Running for Katy’s life (and yours, too)

FAIRMONT — Kaitlynn Jade “Katy” Newbraugh, by the accounting of all who knew her, was a top-achieving kid who cared about her family, her neighbors and the place she called home.

She carried close to an A average in high school and at Fairmont State University, where she studied forensic science.

That was on top of volunteering at Fairmont’s Soup Opera community kitchen, along with other local and national outreach organizations.

Once, she accompanied her grandmother, Gina Dixon, on a disaster relief trip to Alabama, helping to deliver supplies and to offer clean-up work after a spate of treacherous weather.

Get Katy behind the wheel of a Go-Kart, Dixon said, and watch as the comic intensity ensued.

Her granddaughter almost always took the checkered flag, she said, “even when she was racing the boys.”

Katy, she said, was caring, empathetic, altruistic, optimistic and just plain outgoing.

But there was something else.

She was also hurting.

On Jan. 24, 2021, she took her own life.

Dixon was reeling, but she was also determined to find a purpose.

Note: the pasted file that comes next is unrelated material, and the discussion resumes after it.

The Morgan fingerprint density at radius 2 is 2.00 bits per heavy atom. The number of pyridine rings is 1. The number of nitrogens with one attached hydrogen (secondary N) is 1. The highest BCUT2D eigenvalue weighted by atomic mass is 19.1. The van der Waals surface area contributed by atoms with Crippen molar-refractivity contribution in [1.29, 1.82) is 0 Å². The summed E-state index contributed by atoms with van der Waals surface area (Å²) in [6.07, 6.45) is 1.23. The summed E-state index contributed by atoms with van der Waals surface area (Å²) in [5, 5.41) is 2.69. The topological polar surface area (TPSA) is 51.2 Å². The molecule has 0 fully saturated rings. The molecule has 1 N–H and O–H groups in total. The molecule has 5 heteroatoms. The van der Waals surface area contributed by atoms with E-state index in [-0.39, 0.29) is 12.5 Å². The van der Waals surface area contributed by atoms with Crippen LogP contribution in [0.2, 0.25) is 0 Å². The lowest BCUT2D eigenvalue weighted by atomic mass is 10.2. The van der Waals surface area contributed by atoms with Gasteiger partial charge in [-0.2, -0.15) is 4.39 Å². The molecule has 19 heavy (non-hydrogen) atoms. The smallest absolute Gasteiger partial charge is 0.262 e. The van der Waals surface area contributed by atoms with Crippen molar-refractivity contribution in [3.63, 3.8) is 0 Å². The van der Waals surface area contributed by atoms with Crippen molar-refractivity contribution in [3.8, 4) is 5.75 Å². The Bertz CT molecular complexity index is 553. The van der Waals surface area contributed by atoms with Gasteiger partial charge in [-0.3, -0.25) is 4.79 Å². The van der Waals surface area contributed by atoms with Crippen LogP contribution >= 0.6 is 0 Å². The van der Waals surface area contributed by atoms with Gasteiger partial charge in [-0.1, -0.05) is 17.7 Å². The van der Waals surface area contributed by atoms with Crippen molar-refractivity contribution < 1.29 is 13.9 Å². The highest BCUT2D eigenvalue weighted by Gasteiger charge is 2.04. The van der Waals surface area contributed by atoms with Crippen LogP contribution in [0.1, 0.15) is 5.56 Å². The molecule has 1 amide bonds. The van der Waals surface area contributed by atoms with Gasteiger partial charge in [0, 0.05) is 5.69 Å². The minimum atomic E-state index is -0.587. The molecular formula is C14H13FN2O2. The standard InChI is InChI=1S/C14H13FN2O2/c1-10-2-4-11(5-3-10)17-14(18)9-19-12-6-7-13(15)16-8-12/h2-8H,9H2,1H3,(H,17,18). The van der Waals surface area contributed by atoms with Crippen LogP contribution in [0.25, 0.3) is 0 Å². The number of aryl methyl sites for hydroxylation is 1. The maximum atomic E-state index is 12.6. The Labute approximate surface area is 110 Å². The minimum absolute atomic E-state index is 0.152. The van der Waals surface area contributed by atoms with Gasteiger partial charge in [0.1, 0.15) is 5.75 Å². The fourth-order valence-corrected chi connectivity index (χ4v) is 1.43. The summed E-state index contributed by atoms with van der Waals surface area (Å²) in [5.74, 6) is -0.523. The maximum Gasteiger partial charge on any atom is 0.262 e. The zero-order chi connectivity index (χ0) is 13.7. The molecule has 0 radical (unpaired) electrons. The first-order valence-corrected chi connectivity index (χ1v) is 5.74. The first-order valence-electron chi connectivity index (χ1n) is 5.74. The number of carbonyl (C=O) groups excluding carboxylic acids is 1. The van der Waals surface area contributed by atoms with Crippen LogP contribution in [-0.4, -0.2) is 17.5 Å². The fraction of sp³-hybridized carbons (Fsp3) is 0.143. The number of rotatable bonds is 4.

“So many people struggle with depression and suicidal thoughts,” Katy’s grandmother said.

“They need to know that they aren’t alone. They need to know that it’s OK, to not be OK. That’s why we’re doing this.”

Fairmont State, on April 27, is hosting its third annual “Kickin’ It for Katy” 5K Run and Walk, with the companion event, “Stomp the Stigma,” to immediately follow. Registration is $30 and opens at 9 a.m. The race starts at 10 a.m.

Visit the Kickin’ It for Katy page on Facebook for all the particulars.

Meanwhile, the race, which is now on the official running circuit, is also part of the nonprofit organization Dixon helped form – which raises money for a scholarship in Katy’s name to students studying forensic science at Fairmont State.

Right now, that total is nearly $25,000, which is the dollar amount needed to permanently endow the scholarship, Dixon said.

It’s about a legacy, she said, but it’s also about life.

Lives not lost to suicide, specifically.

Katy was among 48,183 people in the U.S. in 2021 who died by suicide, according to numbers culled by the Centers for Disease Control and Prevention.

That came out to one death, by a person’s own hand, every 11 minutes, the CDC said.

Further, the organization notes 1.7 million adults, which is roughly the population of West Virginia, also attempted suicide that year.

Dixon can’t bring her granddaughter back, she said – but she can work to save other granddaughters.

Through it all, she said, Katy’s life-force can’t be dimmed.

“She did more living in her 17 years than most people do their entire lives,” Dixon said.